The Warmth of Other Suns is a nonfiction book that tells the story of the Great Migration, which occurred between 1916 and 1970. Millions of African Americans moved from rural areas in the South to more urban areas in the North, Midwest, and West due to ongoing segregation and racism. The book sheds light on one of the most important demographic upheavals in American history and shows just how dramatically American culture was changed by this migration.
The main themes of the book are segregation and the caste system, the mirage of equality, and the American dream. The Southern Black migrants escaping the South idealized the Northern cities to which they were journeying. They imagined these cities would be meccas of equality, polar opposites of the caste-ridden South. However, the reality was far more complex. Racial hatred was a feature of the North, too.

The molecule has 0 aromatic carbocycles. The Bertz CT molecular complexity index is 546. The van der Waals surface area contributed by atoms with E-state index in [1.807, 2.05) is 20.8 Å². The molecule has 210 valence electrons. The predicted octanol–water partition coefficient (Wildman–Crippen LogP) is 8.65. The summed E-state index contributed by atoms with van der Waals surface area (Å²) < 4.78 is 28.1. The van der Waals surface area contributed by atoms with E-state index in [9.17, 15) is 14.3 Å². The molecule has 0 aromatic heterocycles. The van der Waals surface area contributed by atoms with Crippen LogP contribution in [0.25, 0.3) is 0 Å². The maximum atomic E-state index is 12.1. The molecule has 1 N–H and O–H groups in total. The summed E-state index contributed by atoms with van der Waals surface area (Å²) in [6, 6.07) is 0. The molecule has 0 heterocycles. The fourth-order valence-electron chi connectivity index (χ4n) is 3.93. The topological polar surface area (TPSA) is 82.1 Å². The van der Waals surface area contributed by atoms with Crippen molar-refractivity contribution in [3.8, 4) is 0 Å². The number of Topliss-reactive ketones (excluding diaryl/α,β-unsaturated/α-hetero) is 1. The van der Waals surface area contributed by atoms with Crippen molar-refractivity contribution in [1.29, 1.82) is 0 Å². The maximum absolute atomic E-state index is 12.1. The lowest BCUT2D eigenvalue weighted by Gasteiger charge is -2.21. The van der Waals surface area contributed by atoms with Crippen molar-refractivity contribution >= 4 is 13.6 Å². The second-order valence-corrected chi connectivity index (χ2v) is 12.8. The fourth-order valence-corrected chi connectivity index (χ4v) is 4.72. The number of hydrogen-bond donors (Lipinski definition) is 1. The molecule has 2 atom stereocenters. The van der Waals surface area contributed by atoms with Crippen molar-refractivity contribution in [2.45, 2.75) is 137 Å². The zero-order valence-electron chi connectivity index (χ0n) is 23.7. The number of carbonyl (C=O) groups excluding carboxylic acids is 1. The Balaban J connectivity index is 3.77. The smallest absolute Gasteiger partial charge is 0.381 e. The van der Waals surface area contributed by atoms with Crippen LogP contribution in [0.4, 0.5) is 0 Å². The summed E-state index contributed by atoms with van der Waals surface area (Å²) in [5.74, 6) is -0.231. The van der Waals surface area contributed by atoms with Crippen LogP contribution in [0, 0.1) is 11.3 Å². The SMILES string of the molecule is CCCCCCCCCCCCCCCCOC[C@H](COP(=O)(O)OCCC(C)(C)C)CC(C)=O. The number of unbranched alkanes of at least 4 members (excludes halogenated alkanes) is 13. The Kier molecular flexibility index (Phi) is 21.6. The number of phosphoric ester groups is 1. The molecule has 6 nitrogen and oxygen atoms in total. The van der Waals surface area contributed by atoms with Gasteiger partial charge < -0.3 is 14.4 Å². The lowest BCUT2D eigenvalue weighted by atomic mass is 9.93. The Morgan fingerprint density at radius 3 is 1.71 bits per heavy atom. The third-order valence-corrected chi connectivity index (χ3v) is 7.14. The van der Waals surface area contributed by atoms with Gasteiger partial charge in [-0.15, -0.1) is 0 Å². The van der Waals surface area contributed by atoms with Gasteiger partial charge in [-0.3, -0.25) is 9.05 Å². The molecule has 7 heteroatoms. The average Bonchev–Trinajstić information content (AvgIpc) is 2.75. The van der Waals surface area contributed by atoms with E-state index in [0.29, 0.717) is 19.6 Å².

Through three separate first-hand accounts of black Americans, Wilkerson brings us an intimate look at the fears, hopes, and dreams they had. The book teaches many important lessons about many aspects of life, including hope, courage, and hard work – even in the face of continuing, systemic racism.
What I Liked
This book is one of my favorite history books that I’ve ever read. I love everything about it. I love the fact that it exists, how it’s structured, the first-hand accounts, the details, pacing – everything. It’s a massive part of American history that needs to be part of every curriculum
What I Did Not Like
Nothing – I wouldn’t change a thing.